Why Every City Should Have a Library of Things

library of things

What if a trip to the library meant borrowing camping equipment, power tools, or toys instead of books?

New library

A library of things or tool library is similar to the concept of a traditional library, but you don’t borrow books, you borrow a variety of technology, equipment, or toys. So instead of buying the ladder that sits unused in the garage, the board game that your kids got bored with after a week, or the tent you use only for your annual camping trip, you could check them out of the library of things and return them when you’re finished using them. In some libraries of things, such as the Sharing Depot in Toronto, Canada, objects are loaned out for a flat $50 annual fee. Other businesses, like the South London Library of Things, use a low-cost rental model, with a Ukulele going for 2 GBP (R33) and a DSLR Camera going for 4 GBP (R67) per week. Sharing is also facilitated publicly, such as through the Sacramento, California Public Library in the United States, which lends items for free to residents. Some libraries of things are even run through food banks.

Sharing economy

The library of things falls under the umbrella of the growing sharing economy, along with more commonly known and used services such as Airbnb and Uber. The library of things, however, stands apart from these companies as its purpose is to serve the community for low to no cost rather than focusing primarily on profit.

Why now?

Perhaps the most enticing incentive for borrowing is, of course, savings; even if a library of things charges a membership or rental fee, this pays for itself with even one use of pricy power tools, toys, or camping equipment that would otherwise lay unused. With more tools and equipment accessible, libraries of things have also helped some learn new skills or start businesses more affordably. In addition, libraries of things may be a solution to clutter and heightened consumerism. The most libraries of things and tool libraries of any country have been popping up in the United States, where one in ten people have so much stuff they need to rent storage outside of their home for it. Instead of buying and storing things you don’t use, borrow them.

How to start one

  • Check out Sharestarter for sample documents and contracts or advice on everything from social media to working with local residents and businesses.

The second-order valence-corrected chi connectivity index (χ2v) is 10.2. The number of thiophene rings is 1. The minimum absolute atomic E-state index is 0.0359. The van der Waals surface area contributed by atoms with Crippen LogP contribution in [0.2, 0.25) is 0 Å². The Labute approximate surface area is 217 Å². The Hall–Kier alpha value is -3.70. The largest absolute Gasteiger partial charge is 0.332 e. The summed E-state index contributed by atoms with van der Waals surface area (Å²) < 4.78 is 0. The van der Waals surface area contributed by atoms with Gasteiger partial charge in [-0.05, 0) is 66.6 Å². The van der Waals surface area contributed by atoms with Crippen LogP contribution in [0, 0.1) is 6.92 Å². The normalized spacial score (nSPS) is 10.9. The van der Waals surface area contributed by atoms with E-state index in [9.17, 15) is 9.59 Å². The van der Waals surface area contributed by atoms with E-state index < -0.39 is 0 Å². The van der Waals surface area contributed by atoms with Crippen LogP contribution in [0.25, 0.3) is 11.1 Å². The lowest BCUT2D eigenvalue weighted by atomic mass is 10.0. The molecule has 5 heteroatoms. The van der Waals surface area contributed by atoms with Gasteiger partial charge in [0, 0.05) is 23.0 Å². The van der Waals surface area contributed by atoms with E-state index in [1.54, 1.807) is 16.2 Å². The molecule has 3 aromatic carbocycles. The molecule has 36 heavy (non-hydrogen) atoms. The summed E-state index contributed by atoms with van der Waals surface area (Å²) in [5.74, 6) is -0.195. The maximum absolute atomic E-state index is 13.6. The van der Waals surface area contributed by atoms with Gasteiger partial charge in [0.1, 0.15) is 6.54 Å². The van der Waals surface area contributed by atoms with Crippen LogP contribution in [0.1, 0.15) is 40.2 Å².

• Look to companies like myTurn, whose software has helped governments, nonprofits, universities, small businesses, and public libraries with inventory, membership, and rental management.
  • Find out what your community most needs or wants to borrow.
  • Contact your local library, fundraise, or look for donations from residents and businesses.

Cape Town perspective

So what is the local opinion on the library of things? On Facebook, Ben van der Merwe commented, “I love this idea. There are some great examples of this and workshops helping people to fix things rather than buying new. My favourite is community gardens. It does feel quite hard to get something like this going though”, while Lea Smit remarked, “Brilliant concept! So important to bring the free sharing idea back to communities. We become so unnecessarily possessive about our ‘stuff’”, specifying step ladders and trailers as library of things must-haves. Other Cape Town inventory suggestions include tools, especially drills, baking supplies like mixers or trays, handheld vacuum cleaners, books, toys, and baby goods.

Click through the gallery below to see what Capetonians had to say about the library of things when asked on the street, and check out an opinion from Twitter:

vox pops 4

“You said like kitchen appliances? I’m a good cook. I would like to borrow pots, a plate, a set of spoons, and I would like getting all of my kitchen appliances complete, because that’s when you can make magic on the fire.” – Ayoko Henry

Rudeya Hassen

“Challenges? Work. Basically work, a lot of people are out of work in Cape Town and you know, poverty is a high rate here. Even myself, I was  unemployed for two years, so basically me having a job is like Yay, I can buy new things again, I can go out.” – Rudeya Hassen

“I would own [the items], I won’t borrow them, the reason why is if it breaks or anything and it’s not mine…
Yes people would use it, if they need it yes.” – Shariefa

Werner la Roux

“Yeah I think I would use [a library of things] if it’s all in one place, because then you don’t have to find all of these different businesses where you have to rent different tools and stuff… [the challenge is] your advertisement, letting people know that there is actually something like that… word of mouth” – Werner le Roux

vox pops 6

“The first thing that you would borrow is probably a drill (laughs), in case you want to do your own work and stuff,  maybe a camera, maybe just tools and kitchen equipment and stuff like that, you know everything goes.” – Annchen van Grann (right)

For more information about the history of the sharing economy, read this article from Citylab 

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